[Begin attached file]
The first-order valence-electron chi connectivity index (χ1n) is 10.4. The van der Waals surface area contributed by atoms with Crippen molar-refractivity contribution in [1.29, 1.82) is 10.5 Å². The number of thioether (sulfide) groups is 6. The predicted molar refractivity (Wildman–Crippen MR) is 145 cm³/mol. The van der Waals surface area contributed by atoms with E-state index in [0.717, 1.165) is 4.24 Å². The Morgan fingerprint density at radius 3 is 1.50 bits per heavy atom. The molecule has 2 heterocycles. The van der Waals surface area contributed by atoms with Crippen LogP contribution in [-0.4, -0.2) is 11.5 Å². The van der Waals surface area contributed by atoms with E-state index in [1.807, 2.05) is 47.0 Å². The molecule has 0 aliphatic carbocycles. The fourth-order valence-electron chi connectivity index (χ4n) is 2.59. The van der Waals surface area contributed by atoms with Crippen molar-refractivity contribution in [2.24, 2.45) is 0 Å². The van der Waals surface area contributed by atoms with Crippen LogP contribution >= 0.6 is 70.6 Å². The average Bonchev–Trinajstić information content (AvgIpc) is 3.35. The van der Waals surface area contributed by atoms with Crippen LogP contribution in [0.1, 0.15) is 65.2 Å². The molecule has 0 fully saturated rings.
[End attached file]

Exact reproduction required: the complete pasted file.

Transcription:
The first-order valence-electron chi connectivity index (χ1n) is 10.4. The van der Waals surface area contributed by atoms with Crippen molar-refractivity contribution in [1.29, 1.82) is 10.5 Å². The number of thioether (sulfide) groups is 6. The predicted molar refractivity (Wildman–Crippen MR) is 145 cm³/mol. The van der Waals surface area contributed by atoms with E-state index in [0.717, 1.165) is 4.24 Å². The Morgan fingerprint density at radius 3 is 1.50 bits per heavy atom. The molecule has 2 heterocycles. The van der Waals surface area contributed by atoms with Crippen LogP contribution in [-0.4, -0.2) is 11.5 Å². The van der Waals surface area contributed by atoms with E-state index in [1.807, 2.05) is 47.0 Å². The molecule has 0 aliphatic carbocycles. The fourth-order valence-electron chi connectivity index (χ4n) is 2.59. The van der Waals surface area contributed by atoms with Crippen molar-refractivity contribution in [2.24, 2.45) is 0 Å². The van der Waals surface area contributed by atoms with Crippen LogP contribution >= 0.6 is 70.6 Å². The average Bonchev–Trinajstić information content (AvgIpc) is 3.35. The van der Waals surface area contributed by atoms with Crippen LogP contribution in [0.1, 0.15) is 65.2 Å². The molecule has 0 fully saturated rings.